These distant lines of ancestry appear to be rising up once again on the inner-city streets of Eamonn’s contemporary Dublin, with their ever-changing, ever-evolving populations and burgeoning communities of every nation that is not exactly Celtic. But it also echoes with his own world-knowledge of music, in traditions old and new, of Ireland and of the "folk music" of our generation — electronic music — which he has himself been making, producing and distributing through his studio and label, D1 Recordings, for over 25 years. In turn, music is bound up in the fabric of Eamonn’s photographic work, quite literally as a fourth dimension of it, revealed through the ongoing collaborations with musician David Donohoe, whose compositions have become integral to the work and how it is communicated, whether individually or in the books, exhibitions, installations and films.

The cartographer and artist Tim Robinson, once resident of the Aran Islands off the coast of Galway, had published a number of books that delved into the psycho/historic geographies of the landscape of the far west through a process of walking as a means of deep mapping, just as Eamonn would walk the streets of Dublin to photograph, following threads. Robinson’s Connemara trilogy of books had been weighing on Eamonn’s mind as we talked about the Atlantean — adding further layers to this emerging longing to head west — how they uncoiled the geologic space-time of this region of the country, at once connecting the soil beneath to the people around and then reaching out to the cosmos, closing the circle of everything.

And so we talked about him photographing in the landscapes of the west of Ireland, perhaps setting up some kind of quiet, staged intervention, something akin to theatre, and perhaps with locals as some sort of actors. But would they be performing themselves, or be strangers from elsewhere? Something distantly connected or layered; not quite acting, just being there; and to see what happened when he photographed that. And then of course there was the land itself, Connemara, a place that weighs against the Atlantic with a ballast of history. The worry was that it would all turn out to be just western landscape versions of the Dublin work. We talked of interiors, of the sea itself — or moving somewhere between. There was definitely something lurking in the deep waters — but, what?

In the spring of 2017, Eamonn’s mother, Kathryn, died. His brother, Ciarán, had died suddenly at age 33 in 1999 and their mum had never managed to escape the all-consuming grief triggered by this time reversal in the order of things. And now all felt released, unmoored, becoming quite elemental and primordial from thereon in, Eamonn operating in a kind of parallel state of anxiety. Throughout the 18 years from Ciarán’s death to her own, Kathryn had written many letters, addressed to her dead son, talking directly to him; hoping he was okay, asking him to keep an eye on the rest of the family while she struggled to understand. Eamonn began layering images of these letters on top of each other like stratified geological maps or phonetic compositions for lament.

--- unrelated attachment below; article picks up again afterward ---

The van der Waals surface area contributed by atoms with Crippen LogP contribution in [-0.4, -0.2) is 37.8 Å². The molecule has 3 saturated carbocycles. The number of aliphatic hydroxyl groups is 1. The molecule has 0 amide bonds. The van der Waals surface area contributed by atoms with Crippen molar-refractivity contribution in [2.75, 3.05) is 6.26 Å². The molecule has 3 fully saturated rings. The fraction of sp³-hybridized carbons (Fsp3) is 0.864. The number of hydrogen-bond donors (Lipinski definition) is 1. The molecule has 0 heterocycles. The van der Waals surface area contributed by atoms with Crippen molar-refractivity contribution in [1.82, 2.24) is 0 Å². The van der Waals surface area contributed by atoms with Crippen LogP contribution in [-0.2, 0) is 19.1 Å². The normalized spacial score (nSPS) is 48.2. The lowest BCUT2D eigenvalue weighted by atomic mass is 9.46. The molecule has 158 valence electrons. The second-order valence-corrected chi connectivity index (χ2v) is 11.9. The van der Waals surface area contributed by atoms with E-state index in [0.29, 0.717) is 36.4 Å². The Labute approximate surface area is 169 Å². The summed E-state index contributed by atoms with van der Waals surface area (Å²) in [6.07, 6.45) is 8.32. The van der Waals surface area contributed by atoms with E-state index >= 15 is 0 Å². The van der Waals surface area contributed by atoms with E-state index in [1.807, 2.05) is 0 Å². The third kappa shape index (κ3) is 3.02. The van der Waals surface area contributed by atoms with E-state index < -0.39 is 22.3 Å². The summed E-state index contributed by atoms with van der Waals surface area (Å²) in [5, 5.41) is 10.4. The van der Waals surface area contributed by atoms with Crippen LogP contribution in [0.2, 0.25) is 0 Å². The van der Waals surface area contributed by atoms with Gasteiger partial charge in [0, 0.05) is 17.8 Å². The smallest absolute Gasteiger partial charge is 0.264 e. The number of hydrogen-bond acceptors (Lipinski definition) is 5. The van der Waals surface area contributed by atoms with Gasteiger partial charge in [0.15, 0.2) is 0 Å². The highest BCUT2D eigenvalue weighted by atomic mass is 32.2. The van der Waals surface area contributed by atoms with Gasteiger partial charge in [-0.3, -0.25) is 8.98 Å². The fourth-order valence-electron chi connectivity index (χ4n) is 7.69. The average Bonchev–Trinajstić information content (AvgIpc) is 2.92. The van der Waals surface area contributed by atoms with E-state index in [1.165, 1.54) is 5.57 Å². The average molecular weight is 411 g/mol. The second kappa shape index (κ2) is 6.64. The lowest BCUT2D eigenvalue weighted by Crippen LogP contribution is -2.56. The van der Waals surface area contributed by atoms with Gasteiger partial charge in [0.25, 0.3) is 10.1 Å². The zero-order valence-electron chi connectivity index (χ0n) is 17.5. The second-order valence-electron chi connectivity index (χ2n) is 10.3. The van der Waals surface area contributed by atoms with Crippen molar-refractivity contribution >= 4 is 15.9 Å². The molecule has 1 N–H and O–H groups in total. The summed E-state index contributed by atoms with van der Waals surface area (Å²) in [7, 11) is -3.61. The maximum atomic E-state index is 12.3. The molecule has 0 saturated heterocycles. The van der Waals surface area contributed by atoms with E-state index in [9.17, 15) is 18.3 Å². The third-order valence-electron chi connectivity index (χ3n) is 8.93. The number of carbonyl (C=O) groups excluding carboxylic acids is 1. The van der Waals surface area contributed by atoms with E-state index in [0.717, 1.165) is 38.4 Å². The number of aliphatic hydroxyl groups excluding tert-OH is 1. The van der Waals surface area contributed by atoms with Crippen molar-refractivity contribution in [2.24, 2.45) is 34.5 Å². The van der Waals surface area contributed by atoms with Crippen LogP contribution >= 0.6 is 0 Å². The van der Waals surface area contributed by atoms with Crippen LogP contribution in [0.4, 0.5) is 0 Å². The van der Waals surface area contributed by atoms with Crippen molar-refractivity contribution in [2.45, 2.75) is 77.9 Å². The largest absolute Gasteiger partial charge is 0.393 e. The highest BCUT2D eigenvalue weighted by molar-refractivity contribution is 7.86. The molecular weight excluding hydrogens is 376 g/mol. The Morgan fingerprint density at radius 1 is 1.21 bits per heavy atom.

Later that summer Eamonn found himself on a beach in Connemara, having placed himself in the layered locations of both Quinn’s Atlantean and Robinson’s The Last Pool of Darkness.

The cover for Eamonn Doyle's new publication

He had gone down with a friend whose family have a cottage there right behind Kylemore Abbey and whose mother knew a man who sold fish that he bought direct from local fishermen; so he thought this could be a good start, to get to talk to people and work out something to photograph. Connemara is other-worldly, so much so that there is often just nobody there, and he felt he needed to make some kind of connection simply as a means of beginning. The plan was to meet the fish-trader in the evening. Eamonn spent the morning on the beach photographing the rocks and the wet sand — just there right by the house where the Austrian philosopher Ludwig Wittgenstein had spent some time in 1948 writing seminal texts that sought to break open the limitations and absolutes of language. The wet sand looking like the carved fabric of mausoleum statues, the worn stones half-buried in the beach like unknown bodies slowly emerging from the dark matter of space — in a way that often literally happens in the eroding graveyards teetering on the edges of the rough west coast as they tumble into the sea like they are trying to escape.

He went to meet the fish-trader at Renvyle House, famous as the place where W. B. Yeats gathered with his clique to practice séances and automatic writing. He was standing in the car park outside  — the light in the west sometimes comes in even harder than Dublin as it arrives unchallenged by borders across land and sea — when a woman in a long black dress ran past in front of him and into the house. It turned out that the man he was meeting was putting on a play in the house that night with his partner (the woman in the black dress) in a tiny room upstairs. So Eamonn sat there with the sparse audience at the back of the room, and began to feel like he was slipping into a zone of surrealism he wasn’t quite prepared for.

The play was about Yeats and his seven muses. The fish-trader narrated, while his partner, the woman in the black dress, played each of the seven muses, changing only her coloured headscarf for each of the seven. Later he exchanged some New York stories with the playwright, also named Eamonn, and who was originally from the area but had moved to New York in the 1960s. Plans were made to meet again to talk through the Atlantean idea.

The next morning Eamonn drove eight hours to the Valentia Island slate quarry that hangs off the tip of one of the long peninsula fingers that test the waters of the south west. The island is famous for its fossilised prehistoric tetrapod footprints and is where you get the boat to the Skellig Islands. We had been working on an intricate design for his mother’s headstone, and the slate from Valentia is unique and world-renowned for its qualities, how it cuts and weathers. He got to the quarry late that night. High above its Atlantic-facing gaping entrance to the underworld, and unsurprisingly for Ireland, stands a statue — a woman and universal mother figure — in a body-length veil painted pale blue, braced against the salt-sodden air. He spent the night wandering around local graveyards, studying the variety of designs and shapes and typography of headstones.

Driving back home to Dublin the next day, across the central plains of Ireland, Eamonn kept seeing a figure, a body, entirely shrouded in a red veil, moving ahead in front of him.

Eamonn Doyle, published by Fundación MAPFRE Madrid, is out now - find out more here.